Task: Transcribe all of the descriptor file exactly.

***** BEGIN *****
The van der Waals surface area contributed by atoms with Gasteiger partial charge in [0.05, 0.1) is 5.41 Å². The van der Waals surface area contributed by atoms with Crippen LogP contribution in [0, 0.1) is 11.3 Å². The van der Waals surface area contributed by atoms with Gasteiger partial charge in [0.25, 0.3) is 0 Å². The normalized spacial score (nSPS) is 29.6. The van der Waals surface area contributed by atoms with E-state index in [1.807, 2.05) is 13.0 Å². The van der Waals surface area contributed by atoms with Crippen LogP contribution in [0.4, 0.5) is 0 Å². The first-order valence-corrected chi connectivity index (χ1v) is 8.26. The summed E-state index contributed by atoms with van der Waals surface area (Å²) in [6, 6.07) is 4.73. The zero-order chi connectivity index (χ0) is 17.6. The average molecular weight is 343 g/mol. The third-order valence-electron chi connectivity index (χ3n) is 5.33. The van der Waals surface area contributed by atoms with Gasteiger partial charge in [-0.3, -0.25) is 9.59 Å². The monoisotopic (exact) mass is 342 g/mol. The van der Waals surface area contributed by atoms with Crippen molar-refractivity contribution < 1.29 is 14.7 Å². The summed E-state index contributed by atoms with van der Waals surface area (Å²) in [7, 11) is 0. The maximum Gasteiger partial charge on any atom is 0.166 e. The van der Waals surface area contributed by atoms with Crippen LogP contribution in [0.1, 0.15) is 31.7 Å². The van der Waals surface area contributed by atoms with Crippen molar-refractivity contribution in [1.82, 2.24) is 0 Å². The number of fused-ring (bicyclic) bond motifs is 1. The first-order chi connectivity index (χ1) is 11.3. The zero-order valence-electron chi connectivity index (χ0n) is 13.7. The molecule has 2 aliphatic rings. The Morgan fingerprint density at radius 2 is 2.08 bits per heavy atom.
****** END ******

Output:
The van der Waals surface area contributed by atoms with Gasteiger partial charge in [0.05, 0.1) is 5.41 Å². The van der Waals surface area contributed by atoms with Crippen LogP contribution in [0, 0.1) is 11.3 Å². The van der Waals surface area contributed by atoms with Gasteiger partial charge in [0.25, 0.3) is 0 Å². The normalized spacial score (nSPS) is 29.6. The van der Waals surface area contributed by atoms with E-state index in [1.807, 2.05) is 13.0 Å². The van der Waals surface area contributed by atoms with Crippen LogP contribution in [0.4, 0.5) is 0 Å². The first-order valence-corrected chi connectivity index (χ1v) is 8.26. The summed E-state index contributed by atoms with van der Waals surface area (Å²) in [6, 6.07) is 4.73. The zero-order chi connectivity index (χ0) is 17.6. The average molecular weight is 343 g/mol. The third-order valence-electron chi connectivity index (χ3n) is 5.33. The van der Waals surface area contributed by atoms with Gasteiger partial charge in [-0.3, -0.25) is 9.59 Å². The monoisotopic (exact) mass is 342 g/mol. The van der Waals surface area contributed by atoms with Crippen molar-refractivity contribution < 1.29 is 14.7 Å². The summed E-state index contributed by atoms with van der Waals surface area (Å²) in [7, 11) is 0. The maximum Gasteiger partial charge on any atom is 0.166 e. The van der Waals surface area contributed by atoms with Crippen LogP contribution in [0.1, 0.15) is 31.7 Å². The van der Waals surface area contributed by atoms with Crippen molar-refractivity contribution in [1.82, 2.24) is 0 Å². The number of fused-ring (bicyclic) bond motifs is 1. The first-order chi connectivity index (χ1) is 11.3. The zero-order valence-electron chi connectivity index (χ0n) is 13.7. The molecule has 2 aliphatic rings. The Morgan fingerprint density at radius 2 is 2.08 bits per heavy atom.